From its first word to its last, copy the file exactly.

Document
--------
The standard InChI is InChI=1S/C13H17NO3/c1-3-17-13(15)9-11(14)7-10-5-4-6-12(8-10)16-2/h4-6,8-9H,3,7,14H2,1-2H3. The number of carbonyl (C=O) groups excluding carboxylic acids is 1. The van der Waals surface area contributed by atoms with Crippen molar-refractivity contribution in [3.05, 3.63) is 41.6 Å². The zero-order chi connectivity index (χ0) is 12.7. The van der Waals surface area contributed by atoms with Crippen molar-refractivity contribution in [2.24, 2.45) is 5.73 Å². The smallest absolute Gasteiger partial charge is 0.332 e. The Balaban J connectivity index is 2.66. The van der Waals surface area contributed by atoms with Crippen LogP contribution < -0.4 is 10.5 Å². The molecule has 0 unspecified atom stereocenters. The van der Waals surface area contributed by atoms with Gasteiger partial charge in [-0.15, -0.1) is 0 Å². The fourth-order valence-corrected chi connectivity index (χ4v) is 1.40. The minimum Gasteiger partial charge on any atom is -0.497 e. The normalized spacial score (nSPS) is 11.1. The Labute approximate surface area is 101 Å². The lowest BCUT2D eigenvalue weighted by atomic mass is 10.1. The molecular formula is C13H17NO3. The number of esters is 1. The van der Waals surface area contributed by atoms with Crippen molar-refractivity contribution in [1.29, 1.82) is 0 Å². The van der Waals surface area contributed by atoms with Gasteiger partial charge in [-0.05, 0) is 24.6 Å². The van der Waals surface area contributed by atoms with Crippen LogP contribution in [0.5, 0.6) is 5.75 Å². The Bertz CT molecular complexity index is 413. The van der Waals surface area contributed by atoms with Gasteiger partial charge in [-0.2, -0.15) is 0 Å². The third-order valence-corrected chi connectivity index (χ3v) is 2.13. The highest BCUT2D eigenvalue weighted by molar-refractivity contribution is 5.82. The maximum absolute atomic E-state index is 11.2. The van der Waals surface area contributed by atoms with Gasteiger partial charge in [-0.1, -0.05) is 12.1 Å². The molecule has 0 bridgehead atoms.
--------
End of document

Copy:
The standard InChI is InChI=1S/C13H17NO3/c1-3-17-13(15)9-11(14)7-10-5-4-6-12(8-10)16-2/h4-6,8-9H,3,7,14H2,1-2H3. The number of carbonyl (C=O) groups excluding carboxylic acids is 1. The van der Waals surface area contributed by atoms with Crippen molar-refractivity contribution in [3.05, 3.63) is 41.6 Å². The zero-order chi connectivity index (χ0) is 12.7. The van der Waals surface area contributed by atoms with Crippen molar-refractivity contribution in [2.24, 2.45) is 5.73 Å². The smallest absolute Gasteiger partial charge is 0.332 e. The Balaban J connectivity index is 2.66. The van der Waals surface area contributed by atoms with Crippen LogP contribution < -0.4 is 10.5 Å². The molecule has 0 unspecified atom stereocenters. The van der Waals surface area contributed by atoms with Gasteiger partial charge in [-0.15, -0.1) is 0 Å². The fourth-order valence-corrected chi connectivity index (χ4v) is 1.40. The minimum Gasteiger partial charge on any atom is -0.497 e. The normalized spacial score (nSPS) is 11.1. The Labute approximate surface area is 101 Å². The lowest BCUT2D eigenvalue weighted by atomic mass is 10.1. The molecular formula is C13H17NO3. The number of esters is 1. The van der Waals surface area contributed by atoms with Crippen molar-refractivity contribution in [1.29, 1.82) is 0 Å². The van der Waals surface area contributed by atoms with Gasteiger partial charge in [-0.05, 0) is 24.6 Å². The van der Waals surface area contributed by atoms with Crippen LogP contribution in [0.5, 0.6) is 5.75 Å². The Bertz CT molecular complexity index is 413. The van der Waals surface area contributed by atoms with Gasteiger partial charge in [-0.2, -0.15) is 0 Å². The third-order valence-corrected chi connectivity index (χ3v) is 2.13. The highest BCUT2D eigenvalue weighted by molar-refractivity contribution is 5.82. The maximum absolute atomic E-state index is 11.2. The van der Waals surface area contributed by atoms with Gasteiger partial charge in [-0.1, -0.05) is 12.1 Å². The molecule has 0 bridgehead atoms.